Haider says that he also faces unpleasant situations at the immigration counters of our airports when he travels alone with his child. “People just cannot accept the idea that a child can be alone with his or her father,” he said.
“Even the teachers at my son's school used to call up my ex-wife to discuss anything about my child. That particular situation has now changed, though,” he added.
Haider agrees that single fathers are rare in Bangladesh but he thinks that there will come a time when a large number of fathers will be taking care of their children without help from their partners. Haider cites the growing rate of failed marriages as one of the reasons for increased engagement of fathers in raising children.
Although Shihab Haider and Anisa Rahman belong to two different generations, they both believe that young people today do not try hard enough to save their marriages.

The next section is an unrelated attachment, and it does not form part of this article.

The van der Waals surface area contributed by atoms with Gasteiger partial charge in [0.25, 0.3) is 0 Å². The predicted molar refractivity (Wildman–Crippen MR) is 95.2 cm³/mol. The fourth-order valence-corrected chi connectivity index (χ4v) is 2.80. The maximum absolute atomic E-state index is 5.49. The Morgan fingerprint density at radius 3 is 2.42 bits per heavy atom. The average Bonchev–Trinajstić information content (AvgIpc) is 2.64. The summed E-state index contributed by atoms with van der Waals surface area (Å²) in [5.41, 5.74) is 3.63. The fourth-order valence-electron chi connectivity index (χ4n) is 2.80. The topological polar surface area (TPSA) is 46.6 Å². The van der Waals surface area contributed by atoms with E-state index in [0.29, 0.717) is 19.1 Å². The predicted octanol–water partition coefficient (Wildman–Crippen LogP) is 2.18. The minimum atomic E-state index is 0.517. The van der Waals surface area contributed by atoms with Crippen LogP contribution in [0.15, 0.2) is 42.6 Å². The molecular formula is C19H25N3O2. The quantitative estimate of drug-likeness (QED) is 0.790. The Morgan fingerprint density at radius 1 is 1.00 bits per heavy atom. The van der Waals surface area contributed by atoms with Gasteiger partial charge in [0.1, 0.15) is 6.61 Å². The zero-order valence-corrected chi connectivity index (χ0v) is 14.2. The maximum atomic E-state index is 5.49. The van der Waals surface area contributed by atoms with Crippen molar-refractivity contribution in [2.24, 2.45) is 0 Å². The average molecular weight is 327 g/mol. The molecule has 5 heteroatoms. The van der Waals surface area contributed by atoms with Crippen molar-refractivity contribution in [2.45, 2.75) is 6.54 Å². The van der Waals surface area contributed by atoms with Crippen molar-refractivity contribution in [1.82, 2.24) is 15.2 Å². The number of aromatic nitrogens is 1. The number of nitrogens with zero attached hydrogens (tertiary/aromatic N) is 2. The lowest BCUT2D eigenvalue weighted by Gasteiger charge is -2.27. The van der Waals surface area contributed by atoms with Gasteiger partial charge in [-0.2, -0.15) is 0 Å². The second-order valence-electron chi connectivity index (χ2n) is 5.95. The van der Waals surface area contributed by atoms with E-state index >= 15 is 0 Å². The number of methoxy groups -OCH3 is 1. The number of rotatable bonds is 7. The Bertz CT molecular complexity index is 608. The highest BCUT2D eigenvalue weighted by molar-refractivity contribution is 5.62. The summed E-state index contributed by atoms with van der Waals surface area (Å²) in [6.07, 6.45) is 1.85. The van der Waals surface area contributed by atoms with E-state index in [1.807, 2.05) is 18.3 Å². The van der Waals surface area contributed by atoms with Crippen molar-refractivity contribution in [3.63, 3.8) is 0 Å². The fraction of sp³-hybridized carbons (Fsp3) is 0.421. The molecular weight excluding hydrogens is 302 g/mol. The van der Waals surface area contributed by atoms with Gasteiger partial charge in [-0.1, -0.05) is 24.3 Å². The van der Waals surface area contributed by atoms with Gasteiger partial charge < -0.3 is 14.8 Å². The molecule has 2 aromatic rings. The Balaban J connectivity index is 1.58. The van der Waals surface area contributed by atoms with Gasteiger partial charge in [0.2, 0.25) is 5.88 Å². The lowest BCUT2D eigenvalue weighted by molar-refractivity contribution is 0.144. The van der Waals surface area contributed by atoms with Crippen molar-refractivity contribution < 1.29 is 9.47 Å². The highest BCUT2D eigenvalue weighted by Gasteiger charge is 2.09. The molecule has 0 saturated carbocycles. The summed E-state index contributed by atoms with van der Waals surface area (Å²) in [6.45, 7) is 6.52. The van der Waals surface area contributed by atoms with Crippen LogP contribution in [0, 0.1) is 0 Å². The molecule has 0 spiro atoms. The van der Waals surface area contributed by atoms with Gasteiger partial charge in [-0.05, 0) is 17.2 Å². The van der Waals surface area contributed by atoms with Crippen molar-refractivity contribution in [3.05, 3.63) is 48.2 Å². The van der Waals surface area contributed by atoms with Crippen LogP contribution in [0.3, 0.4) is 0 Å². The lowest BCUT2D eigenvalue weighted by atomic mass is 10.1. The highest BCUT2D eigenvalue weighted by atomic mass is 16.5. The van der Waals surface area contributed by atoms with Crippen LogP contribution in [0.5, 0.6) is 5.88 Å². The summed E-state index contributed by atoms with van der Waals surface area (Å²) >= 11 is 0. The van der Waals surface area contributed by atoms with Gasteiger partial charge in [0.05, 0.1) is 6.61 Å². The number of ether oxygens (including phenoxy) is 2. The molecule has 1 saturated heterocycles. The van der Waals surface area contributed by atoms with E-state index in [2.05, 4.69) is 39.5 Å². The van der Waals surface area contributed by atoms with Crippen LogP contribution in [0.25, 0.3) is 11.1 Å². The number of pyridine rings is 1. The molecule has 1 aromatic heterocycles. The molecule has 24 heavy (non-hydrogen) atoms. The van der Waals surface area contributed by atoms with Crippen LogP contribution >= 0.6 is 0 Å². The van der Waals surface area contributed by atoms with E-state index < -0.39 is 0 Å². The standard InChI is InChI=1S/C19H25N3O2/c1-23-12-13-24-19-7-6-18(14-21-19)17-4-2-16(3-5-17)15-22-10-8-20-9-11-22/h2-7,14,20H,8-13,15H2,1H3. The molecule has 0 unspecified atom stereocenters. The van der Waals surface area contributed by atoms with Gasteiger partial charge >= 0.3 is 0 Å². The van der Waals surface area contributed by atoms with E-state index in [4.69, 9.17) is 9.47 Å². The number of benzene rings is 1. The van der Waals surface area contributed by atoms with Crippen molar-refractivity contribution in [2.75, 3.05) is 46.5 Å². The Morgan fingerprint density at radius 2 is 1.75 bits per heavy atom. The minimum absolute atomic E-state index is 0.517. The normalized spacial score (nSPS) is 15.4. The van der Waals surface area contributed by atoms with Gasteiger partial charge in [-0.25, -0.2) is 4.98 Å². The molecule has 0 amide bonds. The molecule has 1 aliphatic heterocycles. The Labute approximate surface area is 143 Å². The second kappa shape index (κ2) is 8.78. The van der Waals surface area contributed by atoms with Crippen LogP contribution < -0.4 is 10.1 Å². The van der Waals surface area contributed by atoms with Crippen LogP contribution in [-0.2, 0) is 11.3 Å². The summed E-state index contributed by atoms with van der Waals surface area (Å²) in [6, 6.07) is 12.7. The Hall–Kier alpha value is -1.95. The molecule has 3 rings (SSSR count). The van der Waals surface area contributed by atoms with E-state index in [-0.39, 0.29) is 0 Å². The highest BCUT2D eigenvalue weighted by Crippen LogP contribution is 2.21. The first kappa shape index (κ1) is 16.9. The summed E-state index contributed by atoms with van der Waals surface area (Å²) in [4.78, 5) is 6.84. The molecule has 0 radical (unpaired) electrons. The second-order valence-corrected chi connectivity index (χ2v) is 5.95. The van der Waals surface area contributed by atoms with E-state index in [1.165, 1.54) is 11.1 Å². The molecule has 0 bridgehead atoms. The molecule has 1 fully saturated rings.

“Divorce is now taken as a convenient option because we know that we can always get divorced and start everything anew,” he said. “But it is often cruel to the children of such couples.”
Whether we marry the person we love or one chosen by our family, we all envisage for ourselves a happy family where love and peace will abound. But what we envision does not always come true. However, our pain and heartache from a failed marriage should not destroy us, but make us stronger, if not for ourselves, then for our children. Single parents, every one of them, are fighters in their own right.
Some of the names of individuals interviewed for this article have been changed to protect their privacy.